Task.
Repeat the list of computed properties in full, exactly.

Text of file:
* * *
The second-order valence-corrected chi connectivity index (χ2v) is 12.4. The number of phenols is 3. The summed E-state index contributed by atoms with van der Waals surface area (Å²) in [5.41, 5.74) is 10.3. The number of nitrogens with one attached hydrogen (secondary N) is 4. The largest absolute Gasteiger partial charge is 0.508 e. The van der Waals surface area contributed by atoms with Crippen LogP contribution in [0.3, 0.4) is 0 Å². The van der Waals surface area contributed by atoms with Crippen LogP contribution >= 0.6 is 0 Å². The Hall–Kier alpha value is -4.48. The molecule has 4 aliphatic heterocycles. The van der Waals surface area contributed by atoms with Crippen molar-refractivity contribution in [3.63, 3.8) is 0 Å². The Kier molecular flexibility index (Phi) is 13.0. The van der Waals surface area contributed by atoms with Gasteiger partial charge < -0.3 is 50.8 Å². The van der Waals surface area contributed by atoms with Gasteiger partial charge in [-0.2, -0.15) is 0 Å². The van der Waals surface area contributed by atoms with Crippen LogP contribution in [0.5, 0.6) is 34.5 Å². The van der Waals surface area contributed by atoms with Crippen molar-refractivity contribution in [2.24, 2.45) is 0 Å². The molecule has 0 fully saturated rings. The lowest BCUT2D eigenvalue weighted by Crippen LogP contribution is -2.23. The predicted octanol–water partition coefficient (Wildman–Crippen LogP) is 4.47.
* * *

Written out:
The second-order valence-corrected chi connectivity index (χ2v) is 12.4. The number of phenols is 3. The summed E-state index contributed by atoms with van der Waals surface area (Å²) in [5.41, 5.74) is 10.3. The number of nitrogens with one attached hydrogen (secondary N) is 4. The largest absolute Gasteiger partial charge is 0.508 e. The van der Waals surface area contributed by atoms with Crippen LogP contribution in [0.3, 0.4) is 0 Å². The van der Waals surface area contributed by atoms with Crippen LogP contribution >= 0.6 is 0 Å². The Hall–Kier alpha value is -4.48. The molecule has 4 aliphatic heterocycles. The van der Waals surface area contributed by atoms with Crippen molar-refractivity contribution in [3.63, 3.8) is 0 Å². The Kier molecular flexibility index (Phi) is 13.0. The van der Waals surface area contributed by atoms with Gasteiger partial charge < -0.3 is 50.8 Å². The van der Waals surface area contributed by atoms with Gasteiger partial charge in [-0.2, -0.15) is 0 Å². The van der Waals surface area contributed by atoms with Crippen LogP contribution in [0.5, 0.6) is 34.5 Å². The van der Waals surface area contributed by atoms with Crippen molar-refractivity contribution in [2.24, 2.45) is 0 Å². The molecule has 0 fully saturated rings. The lowest BCUT2D eigenvalue weighted by Crippen LogP contribution is -2.23. The predicted octanol–water partition coefficient (Wildman–Crippen LogP) is 4.47.